The search for understanding is as old as homo sapiens, and has enlightened and empowered us all in some degree ; but are we too ready to accept as answers that which is merely conjectural?
The freedom and willingness to challenge the status quo, more recent in its origins, has addressed injustice and promoted fairness, but is it increasingly used as a weapon to extort advantage?
And when scientists talk with apparent certainty – and confidently deploy the marvels of medical science and technology, editing genes (the awareness of which is barely older than I am) so as to banish some rare and serious congenital condition, are they – are we – too ready to believe that more commonplace medical conditions have all been reduced to a simple process of testing, diagnosis and treatment?
In short, has our quest for improvement in the human condition resulted in unrealistic expectations, a false sense of entitlement?
Around this time last year I was away from home for a couple of days, in Glasgow for an appointment at Queen Elizabeth University Hospital with the Neurology consultant. I posted about that at the time, but omitted to report the consultant’s conclusion, which was that the pain in my head was most likely caused by the codeine in co-codomol tablets prescribed by my doctor for pain mostly in my bac. On my return to Uist, a different regime of medicines was prescribed, and the head-pains eased a lot. This, however, did nothing to explain the cause of tge back pain – or the various other symptoms.
Over the following months, further appointments followed : at the Western Isles Hospital (Ospadal nan Eiean) in Stornoway, Isle of Lewis (Rheumatology consultant) ; and the Golden Jubilee National Hospital, on the banks of the Clyde, downstream from Glasgow (for a CT-scan that lasted almost an hour, and left me seized up and unable to move or even speak!). Each trip required two days away from home.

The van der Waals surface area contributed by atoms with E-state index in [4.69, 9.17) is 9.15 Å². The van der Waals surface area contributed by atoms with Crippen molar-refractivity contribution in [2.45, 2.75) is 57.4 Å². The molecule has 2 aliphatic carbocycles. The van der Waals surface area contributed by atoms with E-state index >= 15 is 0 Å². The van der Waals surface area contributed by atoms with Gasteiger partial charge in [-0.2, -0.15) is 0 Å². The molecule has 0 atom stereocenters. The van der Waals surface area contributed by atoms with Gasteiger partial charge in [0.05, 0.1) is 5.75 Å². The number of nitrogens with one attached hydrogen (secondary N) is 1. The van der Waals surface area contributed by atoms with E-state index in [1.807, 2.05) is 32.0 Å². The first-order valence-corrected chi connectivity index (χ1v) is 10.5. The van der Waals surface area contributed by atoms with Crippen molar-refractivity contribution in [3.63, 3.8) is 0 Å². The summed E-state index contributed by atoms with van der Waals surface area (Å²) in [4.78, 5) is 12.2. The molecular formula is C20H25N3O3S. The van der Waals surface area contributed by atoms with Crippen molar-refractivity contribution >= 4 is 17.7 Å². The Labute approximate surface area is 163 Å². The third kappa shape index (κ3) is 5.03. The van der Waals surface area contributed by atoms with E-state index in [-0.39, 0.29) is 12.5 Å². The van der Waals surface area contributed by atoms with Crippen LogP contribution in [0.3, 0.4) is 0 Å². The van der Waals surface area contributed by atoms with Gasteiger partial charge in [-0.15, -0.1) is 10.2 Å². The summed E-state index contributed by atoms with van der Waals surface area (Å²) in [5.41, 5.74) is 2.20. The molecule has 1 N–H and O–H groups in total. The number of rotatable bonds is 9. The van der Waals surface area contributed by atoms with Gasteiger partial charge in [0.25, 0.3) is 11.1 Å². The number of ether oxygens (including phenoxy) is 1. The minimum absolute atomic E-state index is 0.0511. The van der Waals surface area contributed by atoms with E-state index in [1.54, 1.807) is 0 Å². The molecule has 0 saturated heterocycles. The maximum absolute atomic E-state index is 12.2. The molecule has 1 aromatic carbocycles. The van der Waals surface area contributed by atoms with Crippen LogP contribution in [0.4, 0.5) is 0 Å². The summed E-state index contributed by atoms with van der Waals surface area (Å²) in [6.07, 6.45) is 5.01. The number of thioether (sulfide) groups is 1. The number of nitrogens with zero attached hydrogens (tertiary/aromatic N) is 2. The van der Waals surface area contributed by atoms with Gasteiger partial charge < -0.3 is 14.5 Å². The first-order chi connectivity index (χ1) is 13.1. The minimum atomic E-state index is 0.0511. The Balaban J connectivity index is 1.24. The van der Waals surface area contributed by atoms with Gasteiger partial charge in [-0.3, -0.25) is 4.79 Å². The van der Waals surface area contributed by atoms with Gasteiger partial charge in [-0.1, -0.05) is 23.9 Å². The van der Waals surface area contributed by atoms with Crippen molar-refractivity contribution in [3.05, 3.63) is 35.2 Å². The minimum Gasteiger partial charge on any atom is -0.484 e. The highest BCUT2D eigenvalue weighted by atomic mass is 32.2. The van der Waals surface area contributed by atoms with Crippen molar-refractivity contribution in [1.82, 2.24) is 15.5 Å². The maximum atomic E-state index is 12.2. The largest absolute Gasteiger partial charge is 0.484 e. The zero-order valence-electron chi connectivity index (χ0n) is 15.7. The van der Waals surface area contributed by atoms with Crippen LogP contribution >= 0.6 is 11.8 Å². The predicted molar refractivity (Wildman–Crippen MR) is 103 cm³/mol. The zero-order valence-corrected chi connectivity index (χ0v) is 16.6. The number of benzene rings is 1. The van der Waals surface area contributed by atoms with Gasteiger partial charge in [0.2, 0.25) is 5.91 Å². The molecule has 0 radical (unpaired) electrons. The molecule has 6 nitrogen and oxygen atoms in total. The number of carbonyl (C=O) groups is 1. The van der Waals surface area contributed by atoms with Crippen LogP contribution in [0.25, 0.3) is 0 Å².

The CT-scan was to look for indications of Ankylosing Spondilytis, but after a two-week wait for the radiologist to report back to the consultant, and the consultant to report to my doctor, that was ruled out. Indeed the consultant pretty much ruled out anything rheumatological – just as the neurologist had pretty much ruled out any underlying neurological cause.
So, to summarise, I have a number of chronic symptoms, including some normally associated with neurological problems, and others associated with rheumatological problems ; and yet I have no diagnosis of either of these – or anything else, for that matter. Lyme Disease was finally ruled out once and for all, and ME too. In fact I have no diagnosis at all.
For nine months now I’ve had a settled regime of various medicines to take, and they seem to do what’s required with no apparent side-effects – other than being a zombie in the mornings. Occasionally I stop taking some of them, just to find out whether I still need them : within six hours (less if I’ve been doing fairly physical work), I am beginning to feel uncomfortable, and within 12 hours I’m suffering considerable discomfort, and after 24hrs it’s pretty much unbearable : I can’t sit, can’t stand still, can’t lie down and I certainly can’t sleep.
My case is quite complex, chronic and without treatment would be debilitating ; but it is not life-threatening. Getting a meaningful diagnosis could cost a great deal of NHS money ; and yet such a diagnosis would probably not make any significant difference to the treatment – or prognosis. The NHS has got more effective ways of spending its money, and on more needful cases. I accept that. I have managed to shake off the expectation that a diagnosis should be forthcoming, the sense of entitlement to a cure. I don’t feel the need to demand anytuing more – and certainly not to hold anyone to account. I don’t need closure. I’m content with where I am. I am content that this is just the way it is.
I am grateful that in Scotland we don’t pay anything for our medical needs – not consultations, not medicines, and (for those living on islands or very remote areas of the Highlands) we don’t pay for travel and accommodation on trips to hospital or specialist clinics.
The doctor says (or would say, if pressed), all you need to know is that the tablets work, so just keep taking the tablets!